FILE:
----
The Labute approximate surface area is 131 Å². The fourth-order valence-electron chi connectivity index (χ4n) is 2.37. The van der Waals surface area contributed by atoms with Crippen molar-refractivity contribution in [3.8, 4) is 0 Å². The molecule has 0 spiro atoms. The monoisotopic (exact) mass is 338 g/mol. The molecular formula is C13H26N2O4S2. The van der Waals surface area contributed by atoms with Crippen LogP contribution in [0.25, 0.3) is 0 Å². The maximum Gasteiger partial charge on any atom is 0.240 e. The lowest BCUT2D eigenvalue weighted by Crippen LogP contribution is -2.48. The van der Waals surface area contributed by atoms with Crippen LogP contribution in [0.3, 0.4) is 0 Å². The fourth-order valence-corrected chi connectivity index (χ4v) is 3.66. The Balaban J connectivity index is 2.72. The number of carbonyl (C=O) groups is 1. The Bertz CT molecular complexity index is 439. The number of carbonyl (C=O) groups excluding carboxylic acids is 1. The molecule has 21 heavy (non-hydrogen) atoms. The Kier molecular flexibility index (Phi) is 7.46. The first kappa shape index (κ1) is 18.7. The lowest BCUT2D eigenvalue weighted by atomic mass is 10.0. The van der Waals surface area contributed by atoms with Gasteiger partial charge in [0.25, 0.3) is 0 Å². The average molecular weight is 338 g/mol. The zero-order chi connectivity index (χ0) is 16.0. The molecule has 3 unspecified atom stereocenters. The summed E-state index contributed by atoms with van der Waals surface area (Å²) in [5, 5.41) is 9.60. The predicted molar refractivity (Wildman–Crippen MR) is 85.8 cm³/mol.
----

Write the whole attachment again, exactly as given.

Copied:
The Labute approximate surface area is 131 Å². The fourth-order valence-electron chi connectivity index (χ4n) is 2.37. The van der Waals surface area contributed by atoms with Crippen molar-refractivity contribution in [3.8, 4) is 0 Å². The molecule has 0 spiro atoms. The monoisotopic (exact) mass is 338 g/mol. The molecular formula is C13H26N2O4S2. The van der Waals surface area contributed by atoms with Crippen LogP contribution in [0.25, 0.3) is 0 Å². The maximum Gasteiger partial charge on any atom is 0.240 e. The lowest BCUT2D eigenvalue weighted by Crippen LogP contribution is -2.48. The van der Waals surface area contributed by atoms with Crippen LogP contribution in [0.3, 0.4) is 0 Å². The fourth-order valence-corrected chi connectivity index (χ4v) is 3.66. The Balaban J connectivity index is 2.72. The number of carbonyl (C=O) groups is 1. The Bertz CT molecular complexity index is 439. The number of carbonyl (C=O) groups excluding carboxylic acids is 1. The molecule has 21 heavy (non-hydrogen) atoms. The Kier molecular flexibility index (Phi) is 7.46. The first kappa shape index (κ1) is 18.7. The lowest BCUT2D eigenvalue weighted by atomic mass is 10.0. The van der Waals surface area contributed by atoms with Gasteiger partial charge in [0.25, 0.3) is 0 Å². The average molecular weight is 338 g/mol. The zero-order chi connectivity index (χ0) is 16.0. The molecule has 3 unspecified atom stereocenters. The summed E-state index contributed by atoms with van der Waals surface area (Å²) in [5, 5.41) is 9.60. The predicted molar refractivity (Wildman–Crippen MR) is 85.8 cm³/mol.